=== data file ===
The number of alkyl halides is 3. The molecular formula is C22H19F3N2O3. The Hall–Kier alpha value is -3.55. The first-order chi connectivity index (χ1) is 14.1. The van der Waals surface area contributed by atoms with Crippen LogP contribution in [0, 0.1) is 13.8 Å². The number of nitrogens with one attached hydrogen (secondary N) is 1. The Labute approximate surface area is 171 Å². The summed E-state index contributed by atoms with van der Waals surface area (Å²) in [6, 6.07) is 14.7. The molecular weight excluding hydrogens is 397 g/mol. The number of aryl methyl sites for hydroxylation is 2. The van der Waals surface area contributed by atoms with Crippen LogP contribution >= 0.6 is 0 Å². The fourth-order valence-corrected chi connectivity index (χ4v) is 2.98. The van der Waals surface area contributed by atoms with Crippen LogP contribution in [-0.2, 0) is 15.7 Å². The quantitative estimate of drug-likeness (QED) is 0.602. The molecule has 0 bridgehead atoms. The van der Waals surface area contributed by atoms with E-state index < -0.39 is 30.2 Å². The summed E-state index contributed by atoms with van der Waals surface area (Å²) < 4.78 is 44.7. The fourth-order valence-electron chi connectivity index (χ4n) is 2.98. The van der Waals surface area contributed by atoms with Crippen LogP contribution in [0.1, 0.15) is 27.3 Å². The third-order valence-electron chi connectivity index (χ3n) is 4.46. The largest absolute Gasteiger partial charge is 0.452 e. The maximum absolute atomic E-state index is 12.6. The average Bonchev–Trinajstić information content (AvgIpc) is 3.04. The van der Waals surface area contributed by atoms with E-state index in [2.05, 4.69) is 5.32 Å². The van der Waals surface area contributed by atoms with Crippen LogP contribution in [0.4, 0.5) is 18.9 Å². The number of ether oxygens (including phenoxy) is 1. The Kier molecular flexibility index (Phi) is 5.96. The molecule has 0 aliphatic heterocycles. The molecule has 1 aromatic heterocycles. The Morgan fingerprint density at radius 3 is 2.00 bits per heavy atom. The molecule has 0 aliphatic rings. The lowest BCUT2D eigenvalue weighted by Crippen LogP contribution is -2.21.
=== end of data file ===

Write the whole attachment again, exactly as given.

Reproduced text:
The number of alkyl halides is 3. The molecular formula is C22H19F3N2O3. The Hall–Kier alpha value is -3.55. The first-order chi connectivity index (χ1) is 14.1. The van der Waals surface area contributed by atoms with Crippen LogP contribution in [0, 0.1) is 13.8 Å². The number of nitrogens with one attached hydrogen (secondary N) is 1. The Labute approximate surface area is 171 Å². The summed E-state index contributed by atoms with van der Waals surface area (Å²) in [6, 6.07) is 14.7. The molecular weight excluding hydrogens is 397 g/mol. The number of aryl methyl sites for hydroxylation is 2. The van der Waals surface area contributed by atoms with Crippen LogP contribution >= 0.6 is 0 Å². The fourth-order valence-corrected chi connectivity index (χ4v) is 2.98. The van der Waals surface area contributed by atoms with Crippen LogP contribution in [-0.2, 0) is 15.7 Å². The quantitative estimate of drug-likeness (QED) is 0.602. The molecule has 0 bridgehead atoms. The van der Waals surface area contributed by atoms with E-state index < -0.39 is 30.2 Å². The summed E-state index contributed by atoms with van der Waals surface area (Å²) < 4.78 is 44.7. The fourth-order valence-electron chi connectivity index (χ4n) is 2.98. The van der Waals surface area contributed by atoms with Crippen LogP contribution in [0.1, 0.15) is 27.3 Å². The third-order valence-electron chi connectivity index (χ3n) is 4.46. The largest absolute Gasteiger partial charge is 0.452 e. The maximum absolute atomic E-state index is 12.6. The average Bonchev–Trinajstić information content (AvgIpc) is 3.04. The van der Waals surface area contributed by atoms with E-state index in [2.05, 4.69) is 5.32 Å². The van der Waals surface area contributed by atoms with Crippen LogP contribution in [0.4, 0.5) is 18.9 Å². The number of ether oxygens (including phenoxy) is 1. The Kier molecular flexibility index (Phi) is 5.96. The molecule has 0 aliphatic heterocycles. The molecule has 1 aromatic heterocycles. The Morgan fingerprint density at radius 3 is 2.00 bits per heavy atom. The molecule has 0 aliphatic rings. The lowest BCUT2D eigenvalue weighted by Crippen LogP contribution is -2.21.